Will the world of the 21st Century revel in the joy of peace and hope for humankind or will it be brought down in a quagmire of despair, as world leaders are driven by the complexities of a fragile human nature? Sacco's book aptly raises this question through Matt Dawson, the investigator who is confounded by his personal struggles with the ethics of morality that his religion teaches and demands, with life in a world driven by unscrupulous foreign ideologies and with living in a nation whose government alleges to embrace freedom based upon a sound Christian ethic. Readers are titilated and captivated by alluring characters, some unsavory, as they move about, travelling up and down the I-95 corridor between Maryland and Washington, D.C. seeking to buy favors from certain Congressmen and to infiltrate various branches of the government. Could some of these questionable characters hail from China? 'Unthinkable,' one might reply, but wait a moment. 'What kind of infiltration and for what purpose?' Readers find themselves wondering . . . Did Chinese officials buy access to American politicians willing to engage in lucrative business deals to use Chinese missiles to launch U.S. satellites? Did such deals enable the Chinese space program to move forward more quickly, jumpstarting their Aerospace program? Did certain corrupt Congressmen, through their powerful positions, sell the U.S. to these 'political enemies' purporting to save America a great deal of money? These questions demand honest answers. One wonders about the ethics of certain statesmen as leaders continue to grapple with very real and frightening issues. The web of intrigue becomes more complicit as the international scene expands to encompass the world, as deals are made with powerful and influential corporations and their C.E.O's, as men and women of unethical and questionable behavior are married into a world of corruption, murder, bias and illegality. Could such unscrupulous dealings infiltrate other U.S. agencies besides Congress, or affect the most powerful leader in the world, the President of the U.S.? The answer appears to be 'yes.' It is apparent that American voters are challenged to a greater awareness in taking responsibility to familiarize themselves with the political views of their candidates by electing to office only men and women with integrity, who set high standards for themselves and their constituents. People of integrity who attain high moral standards do not lie, cheat, or compromise trust. In short, they cannot be bought and sold. Sacco's novel very clearly shows that candidates for high political office must be people who will not compromise their moral views! Dawson, in holding dear his religion, which embodies THE ONLY MORAL STANDARD in the person of Jesus Christ, is such a man. Matt, throughtout the novel shows us that one person can make a difference. Having gained greater confidence in himself after some personal setbacks in his marriage and family life, Matt, has rekindled his love for the Lord and is back on track after having done 'the right thing' in learning to forgive himself and his ex-wife. Now he can once again allow himself to establish close, warm personal relationships. When asked by his friend Jeff Singleton to track down Johnny Chou, a man of devious character, who could be of help to the U.S. government in unraveling dark secrets of political corruption, Matt does not hesitate. He is pleased to realize that Jeff trusts him completely, so he sets off to travel the world in an attempt to track Chou, who could be killed at any moment by several groups of people. Matt, in desiring to assist his friend, places himself in grave danger. While on his perilous journey, Matt delights in meeting others, ordinary people like himself, doing their jobs well - people who have come to know and understand that work, grounded in sound moral ethics, can indeed make all the difference. The China Connection is a book wherei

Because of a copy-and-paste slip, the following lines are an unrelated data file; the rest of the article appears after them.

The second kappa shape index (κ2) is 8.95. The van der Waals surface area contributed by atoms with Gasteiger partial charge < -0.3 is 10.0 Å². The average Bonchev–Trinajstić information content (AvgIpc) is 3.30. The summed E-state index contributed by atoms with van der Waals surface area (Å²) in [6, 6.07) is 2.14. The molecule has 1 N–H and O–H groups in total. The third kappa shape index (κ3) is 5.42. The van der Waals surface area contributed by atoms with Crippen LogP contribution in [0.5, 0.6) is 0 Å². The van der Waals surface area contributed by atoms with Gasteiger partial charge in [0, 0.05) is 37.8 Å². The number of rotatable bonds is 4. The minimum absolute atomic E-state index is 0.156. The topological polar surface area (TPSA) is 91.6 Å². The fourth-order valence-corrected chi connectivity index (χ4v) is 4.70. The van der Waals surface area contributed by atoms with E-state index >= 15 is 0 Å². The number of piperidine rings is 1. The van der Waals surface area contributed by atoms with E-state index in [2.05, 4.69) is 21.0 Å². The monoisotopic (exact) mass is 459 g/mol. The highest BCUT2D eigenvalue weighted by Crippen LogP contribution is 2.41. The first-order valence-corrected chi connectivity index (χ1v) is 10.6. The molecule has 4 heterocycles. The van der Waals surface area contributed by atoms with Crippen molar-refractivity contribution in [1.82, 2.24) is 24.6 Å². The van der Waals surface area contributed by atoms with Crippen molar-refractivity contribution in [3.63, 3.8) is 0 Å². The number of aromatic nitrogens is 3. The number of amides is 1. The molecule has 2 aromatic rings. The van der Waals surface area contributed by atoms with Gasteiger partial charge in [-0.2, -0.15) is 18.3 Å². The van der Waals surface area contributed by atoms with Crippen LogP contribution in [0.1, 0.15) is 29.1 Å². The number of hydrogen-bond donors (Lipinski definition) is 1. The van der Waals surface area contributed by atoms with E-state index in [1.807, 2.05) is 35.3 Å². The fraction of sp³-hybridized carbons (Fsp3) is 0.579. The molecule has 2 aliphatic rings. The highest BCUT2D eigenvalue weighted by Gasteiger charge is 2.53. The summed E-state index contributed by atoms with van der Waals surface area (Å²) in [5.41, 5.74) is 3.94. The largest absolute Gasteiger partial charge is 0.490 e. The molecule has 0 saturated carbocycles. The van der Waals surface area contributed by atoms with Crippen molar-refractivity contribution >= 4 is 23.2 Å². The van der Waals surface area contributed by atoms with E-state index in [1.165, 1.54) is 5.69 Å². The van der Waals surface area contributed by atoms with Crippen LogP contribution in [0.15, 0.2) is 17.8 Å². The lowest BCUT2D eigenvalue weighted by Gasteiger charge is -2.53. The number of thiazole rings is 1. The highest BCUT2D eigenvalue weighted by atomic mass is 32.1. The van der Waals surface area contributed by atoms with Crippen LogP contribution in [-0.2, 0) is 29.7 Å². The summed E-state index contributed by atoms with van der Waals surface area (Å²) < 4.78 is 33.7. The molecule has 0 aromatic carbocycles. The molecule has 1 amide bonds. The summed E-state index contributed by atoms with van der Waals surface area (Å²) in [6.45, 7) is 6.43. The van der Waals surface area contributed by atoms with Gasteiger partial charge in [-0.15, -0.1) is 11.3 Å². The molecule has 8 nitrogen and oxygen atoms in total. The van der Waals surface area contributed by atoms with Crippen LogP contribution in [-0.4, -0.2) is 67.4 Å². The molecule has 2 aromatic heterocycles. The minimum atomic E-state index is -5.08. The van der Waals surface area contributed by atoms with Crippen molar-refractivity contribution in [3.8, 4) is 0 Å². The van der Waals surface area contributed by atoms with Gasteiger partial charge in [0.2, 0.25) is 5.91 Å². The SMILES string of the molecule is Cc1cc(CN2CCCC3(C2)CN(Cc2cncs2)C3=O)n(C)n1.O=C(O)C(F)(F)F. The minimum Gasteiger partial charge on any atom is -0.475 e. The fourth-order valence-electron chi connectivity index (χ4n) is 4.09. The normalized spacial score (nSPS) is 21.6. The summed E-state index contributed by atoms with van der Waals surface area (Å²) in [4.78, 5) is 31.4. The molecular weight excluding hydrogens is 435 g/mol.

1 out of 1 people found this review helpful.